I went into a state of shock for many months, this was not something I could do to Ben but I didn’t know what else to do. I could not buy what was needed in this country but I could in America. I had read about a marvelous school in Boston Massachusetts called Higashi, that had a wonderful reputation and educated the children in an holistic way. The more I read the more I knew it would suit Ben. The only problem was that it was about £50,000.00 per year plus air fares. It seemed like a dream to be able to send Ben there, we were only a normal family and that kind of money was out of our reach.
It was a concert featuring Little Richard that it struck me, he is quite a performer and has a strong faith and this seemed to affect me. I would just have to fundraise and get about £100,000.00 over the coming year, it sounds OK when you say it quickly. This we did (I still can’t believe it) and in our pursuits we were lucky enough to meet people the calibre of Jerome who use their fame wisely and also the fans who supported him, they were just a thoroughly decent bunch. In highlighting Ben’s case not only did we raise money for Ben but we brought attention to the lack of provision here. A school that replicates the Higashi methodology has recently been opened in this country. I can’t help but think that we all had a small part in that.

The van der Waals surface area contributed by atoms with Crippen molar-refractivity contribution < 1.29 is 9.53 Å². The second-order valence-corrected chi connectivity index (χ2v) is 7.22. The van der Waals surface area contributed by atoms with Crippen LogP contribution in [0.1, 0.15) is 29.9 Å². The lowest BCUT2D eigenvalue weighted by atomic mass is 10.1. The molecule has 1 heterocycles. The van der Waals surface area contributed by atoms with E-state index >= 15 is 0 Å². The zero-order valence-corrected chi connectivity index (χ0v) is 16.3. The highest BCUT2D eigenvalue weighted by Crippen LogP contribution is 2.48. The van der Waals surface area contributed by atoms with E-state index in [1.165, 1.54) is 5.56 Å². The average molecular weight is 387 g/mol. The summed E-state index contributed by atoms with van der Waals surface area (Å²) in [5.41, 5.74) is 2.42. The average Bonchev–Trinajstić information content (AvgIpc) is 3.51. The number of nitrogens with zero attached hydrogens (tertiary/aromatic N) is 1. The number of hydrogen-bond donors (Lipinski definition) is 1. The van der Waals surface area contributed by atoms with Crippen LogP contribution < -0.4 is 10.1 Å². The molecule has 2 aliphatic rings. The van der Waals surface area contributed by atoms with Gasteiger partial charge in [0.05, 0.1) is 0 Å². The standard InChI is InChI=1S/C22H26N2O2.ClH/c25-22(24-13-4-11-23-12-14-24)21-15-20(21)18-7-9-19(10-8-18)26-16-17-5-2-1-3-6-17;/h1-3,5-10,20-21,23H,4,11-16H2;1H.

Cherie Booth picked up Ben’s case and we went to the High Court with her, the whole process takes so long though, the good thing is whilst all this was going on Ben was being educated appropriately at an early age when he needed it most.
We can’t thank Jerome or all of you enough and I am delighted to say that Ben can now say Thank you. I never thought I would ever hear his voice, it is such a lovely sound.
Ben still has many mountains to climb but now he has the knowledge that, he has come so far and can continue with the confidence that the journey has given him.
From the bottom of my heart, “THANK YOU.”
Julie and Paul Simpson.
We would just like to say that we are very grateful to Julie and Paul for sharing their special story with us and we would like to wish Ben all the very best for the future.